German experts criticize EU tariffs on Chinese EVs

2024-06-18 09:10:41China Daily Editor : Li Yan ECNS App Download

The European Union's decision to impose additional tariffs on Chinese battery electric vehicles is a protectionist move that could trigger a global trade conflict and slow down Europe's electric mobility transition, industry leaders in Germany said.

Hildegard Mueller, president of the German Association of the Automotive Industry, said the German automotive industry is in favor of free and fair trade. "As a matter of principle, any protectionist measure… restricts free trade and harbors the risk of trade conflicts that are ultimately detrimental to all sides."

She said the EU tariffs on electric vehicles imported from China — some of which are up to 38 percent high — is a step away from global cooperation and "further increases the risk of a global trade conflict".

China plays a decisive role in the successful transition toward electric mobility and digitalization, and a trade conflict would jeopardize this transition, Mueller said.

"It would be expedient if we manage to overcome the existing challenges through dialogue and primarily strive for partnership-based formats and solutions," she added.

The European Commission, the executive arm of the EU, announced on June 12 that Chinese-made battery electric vehicles will face punitive countervailing tariffs starting on July 4, and the countervailing duties will differ based on the brands.

The initial provisional decision imposes a 17.4 percent tariff on BYD, 20 percent on Geely and 38.1 percent on SAIC. These are in addition to the existing 10 percent import tariff that the EU imposes on all non-EU electric vehicle manufacturers.

Michael Schumann, chairman of the Board of the German Federal Association for Economic Development and Foreign Trade, said the association firmly rejects the EU's tariff decision.

"It sends the wrong signal at the wrong time," he said, referring to the EU's 2050 climate neutrality targets that require a mobility transition from gasoline to electricity.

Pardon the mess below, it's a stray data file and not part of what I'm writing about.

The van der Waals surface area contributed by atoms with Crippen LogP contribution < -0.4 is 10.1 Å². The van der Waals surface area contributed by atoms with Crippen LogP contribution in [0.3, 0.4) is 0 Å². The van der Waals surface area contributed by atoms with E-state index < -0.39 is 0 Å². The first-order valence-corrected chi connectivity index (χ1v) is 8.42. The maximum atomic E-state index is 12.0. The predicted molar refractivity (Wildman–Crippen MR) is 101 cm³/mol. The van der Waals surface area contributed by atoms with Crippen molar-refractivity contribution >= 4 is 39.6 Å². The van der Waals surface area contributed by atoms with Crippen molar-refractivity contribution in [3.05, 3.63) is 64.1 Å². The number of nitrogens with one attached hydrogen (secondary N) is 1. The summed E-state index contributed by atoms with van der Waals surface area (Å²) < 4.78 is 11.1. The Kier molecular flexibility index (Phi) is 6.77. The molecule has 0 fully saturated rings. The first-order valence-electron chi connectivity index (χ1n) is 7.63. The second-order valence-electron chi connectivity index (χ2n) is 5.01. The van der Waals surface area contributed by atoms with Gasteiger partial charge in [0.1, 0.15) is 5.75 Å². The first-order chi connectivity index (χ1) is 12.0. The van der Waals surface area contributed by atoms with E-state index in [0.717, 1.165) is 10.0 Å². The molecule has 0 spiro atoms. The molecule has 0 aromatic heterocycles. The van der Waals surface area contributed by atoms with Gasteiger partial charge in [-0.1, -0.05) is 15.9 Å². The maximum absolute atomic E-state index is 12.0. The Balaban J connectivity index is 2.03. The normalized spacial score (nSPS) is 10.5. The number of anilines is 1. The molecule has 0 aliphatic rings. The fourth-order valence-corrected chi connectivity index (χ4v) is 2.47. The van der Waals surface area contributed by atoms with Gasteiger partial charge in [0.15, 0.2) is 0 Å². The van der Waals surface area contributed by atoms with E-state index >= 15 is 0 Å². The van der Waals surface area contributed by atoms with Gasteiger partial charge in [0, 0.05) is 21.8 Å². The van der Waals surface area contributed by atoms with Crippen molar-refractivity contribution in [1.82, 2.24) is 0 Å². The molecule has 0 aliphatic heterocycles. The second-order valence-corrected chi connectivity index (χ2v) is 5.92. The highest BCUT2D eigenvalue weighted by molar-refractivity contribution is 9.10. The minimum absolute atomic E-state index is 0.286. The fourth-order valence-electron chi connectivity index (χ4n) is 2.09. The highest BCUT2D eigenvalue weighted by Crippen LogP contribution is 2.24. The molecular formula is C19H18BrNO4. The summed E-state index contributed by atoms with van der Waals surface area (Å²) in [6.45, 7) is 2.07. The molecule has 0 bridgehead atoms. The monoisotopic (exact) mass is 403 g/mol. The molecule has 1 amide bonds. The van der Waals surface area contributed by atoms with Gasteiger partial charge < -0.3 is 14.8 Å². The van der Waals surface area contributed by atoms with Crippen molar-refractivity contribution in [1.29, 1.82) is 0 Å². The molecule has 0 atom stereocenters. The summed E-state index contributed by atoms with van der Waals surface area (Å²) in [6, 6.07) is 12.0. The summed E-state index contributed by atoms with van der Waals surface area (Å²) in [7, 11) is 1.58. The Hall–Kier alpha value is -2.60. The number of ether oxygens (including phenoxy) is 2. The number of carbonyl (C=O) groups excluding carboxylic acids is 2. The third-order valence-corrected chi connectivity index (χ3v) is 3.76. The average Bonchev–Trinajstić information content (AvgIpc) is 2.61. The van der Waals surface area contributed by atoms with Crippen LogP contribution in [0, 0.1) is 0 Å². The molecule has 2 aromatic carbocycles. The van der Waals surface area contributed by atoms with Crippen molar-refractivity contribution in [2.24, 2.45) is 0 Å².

Germany aims to have at least 15 million fully electric cars on the road by 2030, Schumann said, noting that as of Jan 1, 2023, only 1.01 million electric cars had been registered in the country, while new EV registrations between January and May dropped compared with the same period last year.

"The transition is not taking place on German streets due to high prices and a lack of variety. Inexpensive suppliers from China could stimulate the market and help electric mobility gain more acceptance in Germany. However, protectionism is hindering this mobility transition," Schumann added.

Volker Treier, head of foreign trade at the German Chamber of Commerce and Industry, said the tariffs on Chinese EVs will inevitably and strongly impact Germany's heavily export-orientated economy, and warned that the EU must be careful not to get caught between the geopolitical mills of its two most important trading partners.

Treier suggested that Europe's best response to China's EV imports is to create its own favorable location conditions and strive for open markets and competition. "Europe must avoid additional trade conflicts and further compartmentalization within its borders," he said.

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